Social structures provide a third window to a character’s internal philosophy. Even within the context of societies with a generally prevalent school of thought and a fairly uniform body of religious practice, certain people may have certain rights and privileges granted to them. Combined with a character’s personality, this can make people noble or ignoble regardless of their walk in life: a noble who wields power like a tyrant and a peasant who lies and cheats both tend to earn themselves roles as villains.

Where there is a high degree of social stratification, there are often special rules for how that power can be wielded; there is sometimes a concept of “noblesse oblige”, where a character who has a social position has a certain code of etiquette associated with it.

However, codes of etiquette are hardly limited to the elite. Men are (or were) typically expected to open doors for women, or let them go first in a queue, or walk on the side of the sidewalk closer to vehicle traffic. Shaking hands is often a sign of business agreement, because it would (in theory) reveal any concealed weapon: although there is little reason to suspect that the average person in the modern day has a weapon strapped to their forearm, the tradition and habit has stayed. Your world will likely maintain many of these rules and play with them; give your characters expectations to go along with them. Characters who follow these codes of etiquette can immediately convey trustworthiness or nobility or reveal deceit and self-interest, and they provide good ways to immerse players in the world.

In matters of both religion and social etiquette, there is also the matter of commission and omission to be considered. A religious character will likely have some concept of sin: an action that offends their deity and runs contrary to their moral code. They will almost never commit a sin, unless they have a moment of human weakness or a poor understanding of their own moral code. However, a sin of omission is likely to bother them as well: the devout and righteous head priest of a good religion is unlikely to smile upon adventurers murdering a political rival, even if it benefits them.

Etiquette works differently. For example, it would be rude, and potentially the basis for a duel, to explicitly exclude someone from a public event. However, “forgetting” to extend an invitation often sends the same message, albeit with less direct insult. Etiquette comes with the same expectations that a moral code does, although they may be toned down in certain situations: an outsider is expected to avoid murdering people, but might be forgiven for speaking out of turn. How much a character cares about etiquette and morality can speak volumes about their personality.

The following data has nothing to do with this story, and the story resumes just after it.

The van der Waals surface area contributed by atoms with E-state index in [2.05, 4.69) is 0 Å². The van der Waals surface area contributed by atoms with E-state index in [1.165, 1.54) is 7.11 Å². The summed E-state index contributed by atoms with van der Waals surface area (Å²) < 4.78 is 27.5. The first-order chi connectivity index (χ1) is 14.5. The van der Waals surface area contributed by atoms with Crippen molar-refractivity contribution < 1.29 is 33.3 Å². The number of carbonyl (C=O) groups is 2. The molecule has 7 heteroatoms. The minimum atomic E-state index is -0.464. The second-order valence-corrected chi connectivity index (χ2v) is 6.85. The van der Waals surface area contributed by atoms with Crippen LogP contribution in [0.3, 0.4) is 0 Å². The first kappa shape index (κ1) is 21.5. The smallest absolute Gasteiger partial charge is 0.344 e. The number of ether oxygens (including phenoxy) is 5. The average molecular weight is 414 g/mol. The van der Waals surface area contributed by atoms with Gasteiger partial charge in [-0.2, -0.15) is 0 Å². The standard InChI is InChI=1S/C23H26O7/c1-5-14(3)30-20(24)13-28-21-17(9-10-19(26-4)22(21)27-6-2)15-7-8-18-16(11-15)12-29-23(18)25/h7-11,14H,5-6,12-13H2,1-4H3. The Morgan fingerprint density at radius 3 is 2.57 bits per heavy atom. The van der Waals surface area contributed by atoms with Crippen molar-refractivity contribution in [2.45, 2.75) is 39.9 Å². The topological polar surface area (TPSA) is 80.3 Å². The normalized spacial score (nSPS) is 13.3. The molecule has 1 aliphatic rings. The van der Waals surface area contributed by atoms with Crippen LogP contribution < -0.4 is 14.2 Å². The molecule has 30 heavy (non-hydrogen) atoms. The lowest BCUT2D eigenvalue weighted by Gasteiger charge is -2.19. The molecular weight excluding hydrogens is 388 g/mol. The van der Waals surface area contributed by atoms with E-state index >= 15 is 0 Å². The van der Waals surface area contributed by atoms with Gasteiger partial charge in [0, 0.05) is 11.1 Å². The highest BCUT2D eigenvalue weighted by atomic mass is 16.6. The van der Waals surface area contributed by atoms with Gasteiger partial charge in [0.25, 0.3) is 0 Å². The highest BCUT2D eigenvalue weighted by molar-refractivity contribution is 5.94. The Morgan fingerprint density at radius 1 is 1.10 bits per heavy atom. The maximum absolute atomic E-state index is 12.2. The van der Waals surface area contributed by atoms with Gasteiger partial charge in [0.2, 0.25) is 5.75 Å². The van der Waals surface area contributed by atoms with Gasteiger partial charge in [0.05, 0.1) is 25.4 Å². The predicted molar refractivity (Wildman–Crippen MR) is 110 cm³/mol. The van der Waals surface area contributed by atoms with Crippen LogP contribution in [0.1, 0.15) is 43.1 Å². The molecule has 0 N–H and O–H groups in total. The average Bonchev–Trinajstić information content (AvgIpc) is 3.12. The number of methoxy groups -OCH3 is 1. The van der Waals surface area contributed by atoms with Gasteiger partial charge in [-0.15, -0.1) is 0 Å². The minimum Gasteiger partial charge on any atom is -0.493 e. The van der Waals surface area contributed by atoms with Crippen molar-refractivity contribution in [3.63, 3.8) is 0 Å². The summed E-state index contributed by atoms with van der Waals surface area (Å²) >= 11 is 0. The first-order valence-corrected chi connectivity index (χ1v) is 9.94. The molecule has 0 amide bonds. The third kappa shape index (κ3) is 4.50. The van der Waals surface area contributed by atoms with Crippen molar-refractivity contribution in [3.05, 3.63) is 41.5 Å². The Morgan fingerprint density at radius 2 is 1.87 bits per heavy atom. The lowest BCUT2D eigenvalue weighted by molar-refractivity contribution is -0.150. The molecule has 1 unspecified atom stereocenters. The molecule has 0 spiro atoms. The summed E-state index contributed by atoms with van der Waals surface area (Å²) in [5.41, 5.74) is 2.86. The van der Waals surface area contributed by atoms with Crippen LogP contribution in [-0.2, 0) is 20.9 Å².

Individual characters, of course, will have their own interests. It is not a bad idea to have a few sentences of dialogue mocked up for each character, coming up with prompt and response for them. A character who is asked “Why should I help you?” and responds with “Because my cause is just, and you have the power and therefore the responsibility to do so.” will be different from a character who responds to the same question with “Because I’ve got a sack of gold with your name on it.”. A noble character might, of course, offer a financial incentive, but it says something about a character’s beliefs and motives if their first step is to offer a bribe.

By working through the basic ideals and beliefs of a character, you can easily give them a way to respond coherently in a number of different situations, which is great for when something comes up that didn’t fit into your planning, and the general practice will help you make characters that feel more alive and act with a spark of initiative that is difficult to garner otherwise.